Mughal or Nawabi Bottoms Deconstructed For Susi Ka Kapra


Hi All About Sana readers! How are you this Sunday? I am having the most beautiful time because California is experiencing its spring that most state residents take for granted. While Californians are known for their “devil may care” carefree attitude, they are also famous for wanting to spend most of their days outdoors. While I love the great outdoors myself I usually go outside to spend time indoors in a restaurant, movie theater or a Starbucks. 

Mughal Culture

Today I wanted to do something fun that will bring a lot of joy to many people. And it has a lot to do with the beautiful country of Pakistan. Pakistan is guilty of living inside its own bubble and having an idiosyncratic culture that many find elusive and charming at the same time. You do need to know that Pakistan loves tourism as long as local laws are respected. It is always wise to listen to your consulate’s advisory before even booking a flight to and hotel in Pakistan. As I have mentioned earlier I recommend flying into the city of Islamabad and planning the rest of the trip around the city. I personally have never visited the State Of Afghanistan or the State of India. I have visited and lived in the provinces of Kashmir aka northern areas, Punjab, and Sindh. It is truly a beautiful country with beautiful people inside out. Just don’t overstay your welcome.

As spring has already taken place in Pakistan, I have composed a post that introduces the world to a Pakistani fabric and celebrates the colors of spring and Pakistani culture. Susi ki kapra has Afghani roots. One of my aunts who hails from the State of Afghanistan brought this woven fabric for all the females in the family after she returned from a trip in 1989. Susi is one of the most beautiful fabrics you will find in the world and is often confused as originating from the province of Sindh which it is not. The fabric is from Afghanistan 😉 Susi ka kapra’s look is famous for being only colorful and striped. Tourists and locals marvel at the creativity of the color selection in each weave. And remember to support authentic shops in Afghanistan and Sindh selling sustainable and ethical Susi ka kapra (Fabric from the Susi – the name of the loom machine) only.


Colors Of Susi Ka Kapra

Because of the beautiful State of Afghanistan every color is cherished everywhere in the Indian Subcontinent. I can safely say that the use of colors there is unlike any other region in the world. While Mughals liked some colors and Nawabs loved whites and pastels it is the Shahi’s of Pakistan that love color and color interplay. If you need an expert on the matter you can find me or stop my first cousin and the hottest Bollywood star Kareena Kapoor who is an expert in color interplay of the Indian Subcontinent.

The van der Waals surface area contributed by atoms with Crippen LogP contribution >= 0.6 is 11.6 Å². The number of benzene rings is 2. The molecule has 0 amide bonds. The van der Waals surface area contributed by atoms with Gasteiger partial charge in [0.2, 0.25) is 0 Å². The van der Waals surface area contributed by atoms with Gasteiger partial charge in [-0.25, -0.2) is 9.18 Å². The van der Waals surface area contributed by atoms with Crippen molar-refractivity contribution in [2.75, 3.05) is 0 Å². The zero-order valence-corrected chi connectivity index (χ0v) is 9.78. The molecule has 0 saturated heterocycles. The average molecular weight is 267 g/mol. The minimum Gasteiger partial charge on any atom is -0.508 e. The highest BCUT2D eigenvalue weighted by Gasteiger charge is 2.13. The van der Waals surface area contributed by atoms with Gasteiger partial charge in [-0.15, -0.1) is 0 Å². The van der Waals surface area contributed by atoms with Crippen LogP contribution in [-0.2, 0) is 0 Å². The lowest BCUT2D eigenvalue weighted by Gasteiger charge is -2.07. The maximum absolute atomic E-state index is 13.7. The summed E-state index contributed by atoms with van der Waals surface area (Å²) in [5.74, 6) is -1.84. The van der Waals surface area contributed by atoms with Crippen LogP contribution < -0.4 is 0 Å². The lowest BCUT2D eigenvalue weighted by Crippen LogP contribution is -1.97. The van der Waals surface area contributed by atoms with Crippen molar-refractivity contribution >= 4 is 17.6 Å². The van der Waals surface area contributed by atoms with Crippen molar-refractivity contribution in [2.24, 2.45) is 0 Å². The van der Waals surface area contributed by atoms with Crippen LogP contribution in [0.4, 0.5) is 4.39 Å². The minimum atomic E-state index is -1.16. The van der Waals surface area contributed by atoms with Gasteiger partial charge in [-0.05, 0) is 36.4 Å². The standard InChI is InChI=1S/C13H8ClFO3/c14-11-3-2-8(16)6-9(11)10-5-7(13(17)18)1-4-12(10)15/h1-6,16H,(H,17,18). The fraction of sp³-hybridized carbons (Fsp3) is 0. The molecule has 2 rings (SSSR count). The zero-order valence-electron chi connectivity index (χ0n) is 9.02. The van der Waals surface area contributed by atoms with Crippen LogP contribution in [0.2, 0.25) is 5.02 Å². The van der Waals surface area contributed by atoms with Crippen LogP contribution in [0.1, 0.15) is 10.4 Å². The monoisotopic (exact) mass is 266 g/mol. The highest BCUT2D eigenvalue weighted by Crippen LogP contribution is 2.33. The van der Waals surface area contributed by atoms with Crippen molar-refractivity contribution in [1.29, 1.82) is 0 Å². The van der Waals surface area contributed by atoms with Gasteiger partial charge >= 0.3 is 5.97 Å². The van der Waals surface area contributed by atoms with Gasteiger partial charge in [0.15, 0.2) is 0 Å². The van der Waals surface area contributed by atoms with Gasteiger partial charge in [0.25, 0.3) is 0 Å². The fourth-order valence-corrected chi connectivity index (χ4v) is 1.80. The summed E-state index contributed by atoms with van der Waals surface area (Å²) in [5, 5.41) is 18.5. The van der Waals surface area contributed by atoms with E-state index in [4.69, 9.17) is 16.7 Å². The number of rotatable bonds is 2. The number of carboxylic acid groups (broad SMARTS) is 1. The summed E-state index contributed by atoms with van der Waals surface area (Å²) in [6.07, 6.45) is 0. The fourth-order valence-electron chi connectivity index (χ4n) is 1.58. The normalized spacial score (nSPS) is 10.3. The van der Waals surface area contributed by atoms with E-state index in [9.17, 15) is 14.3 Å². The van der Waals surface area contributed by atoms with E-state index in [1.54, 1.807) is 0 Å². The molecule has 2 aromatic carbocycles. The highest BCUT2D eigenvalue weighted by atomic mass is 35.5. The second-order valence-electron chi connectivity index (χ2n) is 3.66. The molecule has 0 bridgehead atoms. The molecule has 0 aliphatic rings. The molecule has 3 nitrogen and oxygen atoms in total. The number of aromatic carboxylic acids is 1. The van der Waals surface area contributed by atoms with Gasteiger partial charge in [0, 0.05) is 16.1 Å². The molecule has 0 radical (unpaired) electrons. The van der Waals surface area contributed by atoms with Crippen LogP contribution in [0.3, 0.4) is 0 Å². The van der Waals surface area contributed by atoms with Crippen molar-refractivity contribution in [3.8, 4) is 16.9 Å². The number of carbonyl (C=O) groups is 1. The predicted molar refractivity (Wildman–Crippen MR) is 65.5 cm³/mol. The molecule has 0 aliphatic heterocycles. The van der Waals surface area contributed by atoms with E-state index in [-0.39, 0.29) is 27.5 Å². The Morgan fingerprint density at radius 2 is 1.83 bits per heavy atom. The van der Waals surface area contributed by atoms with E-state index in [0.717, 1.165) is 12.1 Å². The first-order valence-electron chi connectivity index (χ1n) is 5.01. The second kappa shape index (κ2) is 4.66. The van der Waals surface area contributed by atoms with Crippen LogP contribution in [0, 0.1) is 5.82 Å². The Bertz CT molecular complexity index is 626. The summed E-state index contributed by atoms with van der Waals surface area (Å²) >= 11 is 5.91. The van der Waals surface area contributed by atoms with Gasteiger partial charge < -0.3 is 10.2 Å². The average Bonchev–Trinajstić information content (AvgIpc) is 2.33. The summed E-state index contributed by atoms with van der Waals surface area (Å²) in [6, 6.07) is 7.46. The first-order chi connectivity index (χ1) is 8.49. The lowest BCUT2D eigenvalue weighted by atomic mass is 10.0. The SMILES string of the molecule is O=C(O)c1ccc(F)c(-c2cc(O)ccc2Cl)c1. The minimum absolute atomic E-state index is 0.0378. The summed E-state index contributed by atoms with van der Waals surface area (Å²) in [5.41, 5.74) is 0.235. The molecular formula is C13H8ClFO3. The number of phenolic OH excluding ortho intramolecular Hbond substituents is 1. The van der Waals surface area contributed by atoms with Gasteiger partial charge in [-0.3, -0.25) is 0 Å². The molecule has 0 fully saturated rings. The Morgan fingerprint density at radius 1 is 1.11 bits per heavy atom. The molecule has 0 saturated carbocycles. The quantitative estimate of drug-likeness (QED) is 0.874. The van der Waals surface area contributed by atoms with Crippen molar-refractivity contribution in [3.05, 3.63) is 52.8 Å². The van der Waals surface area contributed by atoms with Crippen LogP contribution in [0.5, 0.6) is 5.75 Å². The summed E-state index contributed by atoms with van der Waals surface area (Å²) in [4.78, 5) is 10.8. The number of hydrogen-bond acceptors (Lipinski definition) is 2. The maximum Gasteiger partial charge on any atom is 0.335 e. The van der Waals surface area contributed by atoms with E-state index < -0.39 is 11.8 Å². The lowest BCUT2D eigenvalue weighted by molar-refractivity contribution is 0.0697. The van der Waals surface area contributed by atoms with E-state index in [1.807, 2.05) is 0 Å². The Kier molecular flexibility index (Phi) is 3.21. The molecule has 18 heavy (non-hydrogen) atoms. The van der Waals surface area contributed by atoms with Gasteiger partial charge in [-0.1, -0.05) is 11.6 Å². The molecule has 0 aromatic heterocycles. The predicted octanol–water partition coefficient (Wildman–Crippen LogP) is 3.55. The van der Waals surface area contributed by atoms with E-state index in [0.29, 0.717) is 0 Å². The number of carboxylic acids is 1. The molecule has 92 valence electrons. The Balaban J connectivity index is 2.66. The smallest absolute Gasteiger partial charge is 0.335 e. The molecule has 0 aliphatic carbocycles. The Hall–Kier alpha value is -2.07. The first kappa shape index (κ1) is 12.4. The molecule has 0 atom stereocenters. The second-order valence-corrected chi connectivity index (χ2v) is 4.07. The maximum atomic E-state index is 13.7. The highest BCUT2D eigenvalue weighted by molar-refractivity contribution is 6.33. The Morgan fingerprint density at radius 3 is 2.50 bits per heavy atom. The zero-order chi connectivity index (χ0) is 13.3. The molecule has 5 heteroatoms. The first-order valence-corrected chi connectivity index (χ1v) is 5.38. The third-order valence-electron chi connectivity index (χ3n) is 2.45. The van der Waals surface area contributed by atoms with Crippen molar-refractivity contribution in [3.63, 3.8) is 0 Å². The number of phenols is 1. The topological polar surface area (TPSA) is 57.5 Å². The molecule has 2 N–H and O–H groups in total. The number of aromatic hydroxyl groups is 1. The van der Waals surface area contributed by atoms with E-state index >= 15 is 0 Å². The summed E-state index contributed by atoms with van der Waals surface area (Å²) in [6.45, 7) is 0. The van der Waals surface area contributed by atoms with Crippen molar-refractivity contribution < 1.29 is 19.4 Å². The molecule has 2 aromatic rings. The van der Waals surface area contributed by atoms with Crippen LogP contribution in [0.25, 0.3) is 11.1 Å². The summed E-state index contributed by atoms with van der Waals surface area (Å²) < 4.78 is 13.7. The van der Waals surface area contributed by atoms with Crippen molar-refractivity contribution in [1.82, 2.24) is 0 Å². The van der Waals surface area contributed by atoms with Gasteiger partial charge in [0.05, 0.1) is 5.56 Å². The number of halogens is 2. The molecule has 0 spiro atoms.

It all started with a tea party that night at our house with a guest list that included our big immediate family. Even my famous maternal grandfather, the honored Albert Einstein was there with his wife honored Elsa. It was with his help that Kareena brainstormed all the Pakistani colors she can think of and I divided all the Pakistani colors into three colors. We assigned pink to the State of Afghanistan, orange to the provinces of Pakistan, and green to the State of India. Truly all the colors you see in Pakistan are derived from these three colors! Do you think Pakistanis would limit ourselves and not include blues? Of course not! That is why we assigned blues to foreigners as all the colors we saw on them were blue based (check HERE).

I recommend you watch the following three videos on YouTube to understand what colors mean to the entire country of Pakistan. If you miss me during watching these videos remember I have written and composed these songs for these women so you will not get lost in translation: Fevicol Se (see HERE), Halkat Jawani (see HERE), and Munni Badnaam Hui (see HERE). Enjoy 🙂

Mughal Or Nawabi Bottoms You Should Know

Traditional Shalwar: Shalwar is the part of the national dress of Pakistan. Our great founder, my great grandfather, Muhammed Jinnah is famous for wearing this Shahi bottom during national official trips to show his pride in the country he and Mahatma Gandhi CREATED. Three new silhouettes have been deconstructed from the Traditional Shalwar known as the Tulip shalwar, the Bubble shalwar, and the Patiala shalwar.

Churi Daar Pajama: This bottom was favored by the nawabs of Pakistan the most. While the Mughals preferred looser fitting bottoms, the nawabs loved the smugness of the Churi Daar Pajama. A Susi Ka Kapra made in a Churi Daar Pajama (the pajama that has folds resembling glass bangles) can look beautiful with a simple tunic. You do not wear a dupatta with Susi ka kapra and you only make Susi ka kapra bottoms.

Izar Pants or Straight Pajama: These bottom silhouettes were favored by all Mughal kings. The Susi ka kapra is light and may require embroidery at the hem of the Izar pants but, this technical knowledge won’t be needed with a Susi ka kapra straight pajama.   

Lengha or Gharara: These two silhouettes are a little modern for Susi ka kapra. A paneled Susi ka kapra lengha has a lot of potentials. While I keep the choli or top plain I would advise against making a dupatta. For the Susi ka kapra gharara include gota embroidery.

Pallazos, Gharara Pants, or Dhaka Pajama: If you like to adopt some Bangladeshi bottom silhouettes in your spring and summer wardrobe look into these three pajama silhouettes.